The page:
Between 2009 and 2012, stolen vehicle statistics went up by a whopping 114 per cent in just four years. Those rates dropped by 22 per cent in 2013 (the most recently available data year) but that still leaves us with a car theft rate that is 92 per cent higher than it was in 2009.
According to Statistics Canada data, the Hamilton and Brantford census metropolitan areas have the two highest rates of motor vehicle theft in Ontario. “It’s true, the likelihood of your vehicle being stolen in Hamilton is greater than other cities in Ontario,” Mungar told CBC News.
Those cars are stolen for a host of different reasons – to be used to commit other crimes, to be broken down in chop shops and used for cheap parts, and sometimes just for joyrides. Some nicked Hamilton cars are even shipped overseas, says Mungar.
“It’s a billion dollar business. It’s a massive industry,” he said.
However, Canada-wide motor vehicle theft has been trending downward.
There were about 73,000 incidents of motor vehicle theft reported by police in 2013, representing a rate of 207 per 100,000 population, according to Statistics Canada. This was a decrease of 8 per cent from 2012, and was 62 per cent lower than the rate of motor vehicle theft in Canada in 2003.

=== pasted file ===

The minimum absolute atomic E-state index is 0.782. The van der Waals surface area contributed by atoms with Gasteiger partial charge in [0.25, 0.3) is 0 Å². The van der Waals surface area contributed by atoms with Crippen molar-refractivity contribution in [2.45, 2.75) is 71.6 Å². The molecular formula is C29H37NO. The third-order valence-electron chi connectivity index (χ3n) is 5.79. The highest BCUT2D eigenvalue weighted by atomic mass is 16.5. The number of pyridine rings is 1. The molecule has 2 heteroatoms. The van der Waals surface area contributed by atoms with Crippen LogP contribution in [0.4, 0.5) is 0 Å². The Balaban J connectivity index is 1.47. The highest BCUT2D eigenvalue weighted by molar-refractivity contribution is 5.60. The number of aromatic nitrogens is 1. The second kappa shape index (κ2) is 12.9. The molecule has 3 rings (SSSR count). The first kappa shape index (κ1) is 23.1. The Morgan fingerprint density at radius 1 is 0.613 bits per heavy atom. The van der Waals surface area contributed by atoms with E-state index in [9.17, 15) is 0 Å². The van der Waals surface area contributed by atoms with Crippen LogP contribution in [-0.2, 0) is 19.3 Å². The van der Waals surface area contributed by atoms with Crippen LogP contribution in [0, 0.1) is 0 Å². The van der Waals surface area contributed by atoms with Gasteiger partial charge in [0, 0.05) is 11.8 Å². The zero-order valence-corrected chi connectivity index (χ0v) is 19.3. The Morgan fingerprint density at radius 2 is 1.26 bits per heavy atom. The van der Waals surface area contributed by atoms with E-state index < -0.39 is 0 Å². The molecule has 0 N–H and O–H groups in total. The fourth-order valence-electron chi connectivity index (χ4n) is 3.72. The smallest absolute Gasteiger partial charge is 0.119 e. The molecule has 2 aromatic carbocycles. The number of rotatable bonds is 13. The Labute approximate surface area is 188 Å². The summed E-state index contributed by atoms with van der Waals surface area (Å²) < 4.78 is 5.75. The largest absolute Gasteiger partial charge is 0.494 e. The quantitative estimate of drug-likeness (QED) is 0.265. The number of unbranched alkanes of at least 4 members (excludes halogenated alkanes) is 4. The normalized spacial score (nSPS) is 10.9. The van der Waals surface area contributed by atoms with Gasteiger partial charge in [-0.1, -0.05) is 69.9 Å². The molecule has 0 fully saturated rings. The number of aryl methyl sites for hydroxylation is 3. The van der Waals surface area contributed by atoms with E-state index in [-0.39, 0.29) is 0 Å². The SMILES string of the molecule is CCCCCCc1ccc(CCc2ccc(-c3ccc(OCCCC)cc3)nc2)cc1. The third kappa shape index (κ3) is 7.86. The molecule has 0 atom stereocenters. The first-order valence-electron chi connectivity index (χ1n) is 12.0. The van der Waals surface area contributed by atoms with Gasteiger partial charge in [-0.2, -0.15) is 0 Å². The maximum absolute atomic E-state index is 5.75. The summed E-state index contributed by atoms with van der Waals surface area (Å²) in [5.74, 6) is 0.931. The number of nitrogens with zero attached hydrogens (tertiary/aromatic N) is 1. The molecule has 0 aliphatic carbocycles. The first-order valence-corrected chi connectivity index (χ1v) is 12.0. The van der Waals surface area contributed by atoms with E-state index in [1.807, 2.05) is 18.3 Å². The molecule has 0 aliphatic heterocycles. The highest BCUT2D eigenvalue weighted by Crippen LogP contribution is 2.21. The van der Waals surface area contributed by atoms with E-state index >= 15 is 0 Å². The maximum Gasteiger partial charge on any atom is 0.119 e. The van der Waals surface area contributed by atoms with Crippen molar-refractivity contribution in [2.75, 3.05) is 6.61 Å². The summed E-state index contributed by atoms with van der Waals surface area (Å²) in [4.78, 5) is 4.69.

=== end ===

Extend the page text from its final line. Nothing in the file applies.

The rate of police-reported motor vehicle theft also declined across most of the country, with the exception of Yukon (+29 per cent), Alberta (+11 per cent) and Newfoundland and Labrador (+2 per cent). With this increase, Alberta recorded the highest provincial rate of motor vehicle theft in 2013 (395 per 100,000 population).
Between 2003 and 2013, the largest decreases in motor vehicle theft were recorded in Manitoba and British Columbia (both -74 per cent). In each of these provinces, there are specialized police programs that target motor vehicle thefts.
For example, the Winnipeg Police Service, Manitoba Justice, and Manitoba Public Insurance have developed a comprehensive strategy that targets high-volume offenders, the most frequently targeted automobiles and programs to address underlying causes of vehicle theft.
In British Columbia, police services have implemented a bait car program to aid in prevention and in the apprehension of accused persons.